Opinion

When does a wedding become a marriage? | Nandell Palmer

Her swollen eyes had said it all. Bawling for 10 days, Kathleen literally had no tears left when I ran into her last week at a Federal Way landmark.

Failing to file relevant documents with the state registrar, she’d just found out that her church wedding 15 years ago to her “husband” was all a sham.

With President Obama recently affirming same-sex unions, coupled with Kathleen’s plight, I’m forced to explore this controversial thesis: Is marriage a sacred rite, a constitutional right or just sheer economic gains?

Marriage, in the eyes of many, is a sacrosanct ceremony between a man and woman steeped in thousands of years of tradition. While to others, marriage is nothing but a civil right between two consenting adults of same or opposite sex.

The term “holy matrimony” is a hard sell to people seeking lawful protection but have no religious allegiance attached to the institution of marriage. Wedding vows can be exchanged at City Hall, on a hospital bed, prison, or a Las Vegas drive-through in less than five minutes without a priest or rabbi officiating. No wonder some are asking, “So what’s the fuss about legalizing gay marriage?”

Does Elizabeth Taylor’s eight marriages or Kim Kardashian’s 72-hour, $20 million nuptials make marriage more casual than, say, 30 years ago?

If religious ardor is the driving force behind marriage, some will argue that there’s hardly any difference between the divorce rate of Christians and non-Christians.

While some same-sex sympathizers readily welcome equal treatment under the law for gays and lesbians, they part company on the brand, marriage, saying the label should be solely reserved for a man and a woman. What if same-sex partners were to be accorded marital rights under the banner “ramirega” or “egairram” – the letters for marriage jumbled and spelled backward? Would that be a reasonable ersatz?

Not having any historical or legal antecedents to bring heft to this culture war is akin to a blind person seeing for the first time. There’s absolutely nothing new under the sun.

Long before Columbus set foot in America, the berdaches, an androgynous Native American group, were performing same-sex marriage in New Mexico. In pre-Colonial Nigeria, there were “female husbands.”

Strip marriage of its religious bells and whistles, and at its core you’ll find a legal contract. Religious leaders may marry a couple, but officialdom comes from the state.

While not all of us meat eaters can appreciate a bowl of alligator or kangaroo stew, we sure can respect other people’s gastronomic preferences inside the same restaurant.

What are the incentives that move us to act? If we could earn our degrees without taking those boring core classes, would we seek other alternatives?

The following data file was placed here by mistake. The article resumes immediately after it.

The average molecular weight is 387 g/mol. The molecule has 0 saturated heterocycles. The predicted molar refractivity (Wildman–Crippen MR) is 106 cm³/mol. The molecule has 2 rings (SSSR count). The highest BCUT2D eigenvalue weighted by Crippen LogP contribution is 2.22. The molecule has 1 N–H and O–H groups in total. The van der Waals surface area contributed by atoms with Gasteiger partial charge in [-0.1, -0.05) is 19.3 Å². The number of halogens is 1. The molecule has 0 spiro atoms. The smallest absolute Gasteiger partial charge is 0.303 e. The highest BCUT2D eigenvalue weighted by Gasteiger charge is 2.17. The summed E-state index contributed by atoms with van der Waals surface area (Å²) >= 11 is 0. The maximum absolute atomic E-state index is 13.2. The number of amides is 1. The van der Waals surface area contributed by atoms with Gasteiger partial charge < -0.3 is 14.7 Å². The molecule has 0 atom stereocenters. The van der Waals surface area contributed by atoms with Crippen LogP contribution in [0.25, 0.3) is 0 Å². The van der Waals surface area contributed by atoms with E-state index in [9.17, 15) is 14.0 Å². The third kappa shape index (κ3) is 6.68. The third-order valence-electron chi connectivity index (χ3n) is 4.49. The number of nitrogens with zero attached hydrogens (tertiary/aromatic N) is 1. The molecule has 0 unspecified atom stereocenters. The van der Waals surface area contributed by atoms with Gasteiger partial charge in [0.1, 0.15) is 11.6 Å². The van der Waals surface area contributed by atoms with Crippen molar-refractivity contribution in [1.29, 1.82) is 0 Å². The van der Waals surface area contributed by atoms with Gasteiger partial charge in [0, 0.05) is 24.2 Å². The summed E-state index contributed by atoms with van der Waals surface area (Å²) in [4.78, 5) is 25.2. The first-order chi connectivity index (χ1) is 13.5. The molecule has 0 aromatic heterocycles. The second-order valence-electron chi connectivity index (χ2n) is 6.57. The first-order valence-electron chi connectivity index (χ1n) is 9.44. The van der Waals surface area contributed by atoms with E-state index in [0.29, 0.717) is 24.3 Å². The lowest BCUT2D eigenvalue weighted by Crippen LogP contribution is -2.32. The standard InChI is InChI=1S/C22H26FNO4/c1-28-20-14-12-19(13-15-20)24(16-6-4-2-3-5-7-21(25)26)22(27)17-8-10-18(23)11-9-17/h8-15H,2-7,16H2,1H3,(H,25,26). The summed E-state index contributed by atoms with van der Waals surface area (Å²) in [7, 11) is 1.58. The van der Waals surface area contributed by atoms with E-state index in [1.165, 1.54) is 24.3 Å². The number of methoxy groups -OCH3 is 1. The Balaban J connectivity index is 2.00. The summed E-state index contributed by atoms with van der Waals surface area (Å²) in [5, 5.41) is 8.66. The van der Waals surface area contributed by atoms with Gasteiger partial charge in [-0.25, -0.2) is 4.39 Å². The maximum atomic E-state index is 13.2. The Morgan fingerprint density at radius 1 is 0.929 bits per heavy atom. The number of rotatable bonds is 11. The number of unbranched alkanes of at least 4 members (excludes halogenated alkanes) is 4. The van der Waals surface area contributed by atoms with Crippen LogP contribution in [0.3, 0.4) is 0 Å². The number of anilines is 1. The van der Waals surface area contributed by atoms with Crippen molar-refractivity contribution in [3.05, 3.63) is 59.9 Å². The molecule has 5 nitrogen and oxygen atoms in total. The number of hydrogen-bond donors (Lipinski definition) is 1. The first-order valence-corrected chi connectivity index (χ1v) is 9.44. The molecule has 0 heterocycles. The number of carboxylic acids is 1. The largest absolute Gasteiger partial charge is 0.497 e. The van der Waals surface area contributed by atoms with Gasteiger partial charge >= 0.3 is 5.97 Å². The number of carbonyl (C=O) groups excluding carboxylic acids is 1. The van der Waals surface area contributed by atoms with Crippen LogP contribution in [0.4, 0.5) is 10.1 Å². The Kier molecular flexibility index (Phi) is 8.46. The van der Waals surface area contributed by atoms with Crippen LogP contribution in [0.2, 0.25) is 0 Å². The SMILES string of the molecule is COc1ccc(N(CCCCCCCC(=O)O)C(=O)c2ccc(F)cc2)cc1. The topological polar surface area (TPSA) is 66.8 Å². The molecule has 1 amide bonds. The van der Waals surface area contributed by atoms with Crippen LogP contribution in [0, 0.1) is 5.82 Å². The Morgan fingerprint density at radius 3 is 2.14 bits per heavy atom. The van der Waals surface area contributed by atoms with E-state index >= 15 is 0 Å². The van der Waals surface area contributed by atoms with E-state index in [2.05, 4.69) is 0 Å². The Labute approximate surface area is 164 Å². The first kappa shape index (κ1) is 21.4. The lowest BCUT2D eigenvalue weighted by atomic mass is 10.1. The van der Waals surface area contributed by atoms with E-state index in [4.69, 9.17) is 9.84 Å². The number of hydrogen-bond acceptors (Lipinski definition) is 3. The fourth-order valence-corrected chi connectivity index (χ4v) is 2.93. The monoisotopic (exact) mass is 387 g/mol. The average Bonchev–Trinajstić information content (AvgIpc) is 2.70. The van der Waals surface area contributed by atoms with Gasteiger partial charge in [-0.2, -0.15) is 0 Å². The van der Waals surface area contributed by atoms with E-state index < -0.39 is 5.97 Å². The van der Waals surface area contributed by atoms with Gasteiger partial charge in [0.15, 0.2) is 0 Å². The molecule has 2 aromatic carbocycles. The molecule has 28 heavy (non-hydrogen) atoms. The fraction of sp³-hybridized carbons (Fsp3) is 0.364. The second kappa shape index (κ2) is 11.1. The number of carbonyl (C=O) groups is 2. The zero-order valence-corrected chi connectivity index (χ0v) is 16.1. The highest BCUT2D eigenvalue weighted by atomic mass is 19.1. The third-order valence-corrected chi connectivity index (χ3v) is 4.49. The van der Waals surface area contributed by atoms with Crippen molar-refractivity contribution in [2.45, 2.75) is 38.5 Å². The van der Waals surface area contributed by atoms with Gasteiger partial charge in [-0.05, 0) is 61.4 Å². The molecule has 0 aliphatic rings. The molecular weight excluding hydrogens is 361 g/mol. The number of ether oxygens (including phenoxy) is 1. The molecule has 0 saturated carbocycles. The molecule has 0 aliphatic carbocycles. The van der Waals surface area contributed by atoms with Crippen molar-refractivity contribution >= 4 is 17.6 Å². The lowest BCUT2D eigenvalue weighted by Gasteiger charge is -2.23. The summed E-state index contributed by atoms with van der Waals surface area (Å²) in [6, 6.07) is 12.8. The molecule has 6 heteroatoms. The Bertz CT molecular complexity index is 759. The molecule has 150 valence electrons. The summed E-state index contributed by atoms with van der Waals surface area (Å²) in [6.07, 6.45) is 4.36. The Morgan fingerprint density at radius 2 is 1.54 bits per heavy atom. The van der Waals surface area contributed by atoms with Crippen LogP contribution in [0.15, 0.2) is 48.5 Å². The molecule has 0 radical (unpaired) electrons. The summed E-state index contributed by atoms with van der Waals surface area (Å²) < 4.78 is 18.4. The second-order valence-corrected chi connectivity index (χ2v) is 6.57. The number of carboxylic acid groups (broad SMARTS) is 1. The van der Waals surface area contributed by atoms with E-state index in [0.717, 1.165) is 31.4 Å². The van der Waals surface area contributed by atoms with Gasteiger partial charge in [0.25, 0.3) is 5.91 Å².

Take away society’s stigma of common-law living or marriage’s legal benefits, how many of us would opt to get married instead of modeling Brad Pitt and Angelina Jolie or Oprah and Stedman’s lifestyle?

For millennia, marital rites have been hinged on economics more than legal rights. Even in the Old Testament Bible, bride price, bargained over by men, had no input from the bride-to-be. Think Jacob, Laban and Rachel.

How many fathers do you know today that would turn over their raped daughter to her rapist for marriage? That was the biblical law. Since the girl was damaged goods and could no longer fetch a bride price, the offender was forced to marry her.

When the papal edict of 1139 forbade Catholic priests to get married, it had nothing to do with rites or rights, but everything to do with economics. Even today, upon death, priests’ estates are passed to the church, not their families.

Economically, some heterosexual couples drowning in debt are forced to divorce after decades of marriage. These people, still living under the same roof, grudgingly give up that right in lieu of medical/governmental assistance.

In fact, some churches wrestle with the idea as to how best to mitigate this growing predicament for their adherents. Some pastors are performing “covenant ceremonies” — pseudo-wedding rites — to create some semblance of marriage. But could this arrangement bump heads with church and state?

There have been many global monumental undertakings over the past 50 years that once sparked major firestorms; namely, the interracial marriage law, Stonewall uprising, in-vitro fertilization, China’s one-child policy, and Mandela’s instituting gay marriage in South Africa’s constitution.

Like the aforementioned issues, will we look back in history and see same-sex marriage as a non-issue or an aberration? Only time will tell.

The president’s polity is no doubt shaped by his late mother’s anthropological leanings. Just a stone’s throw away from where she attended high school on Mercer Island, a 24-year-old Korean-American man opined:

“The thing that makes us great in America is synthesis. The things that separate us also unite us.”

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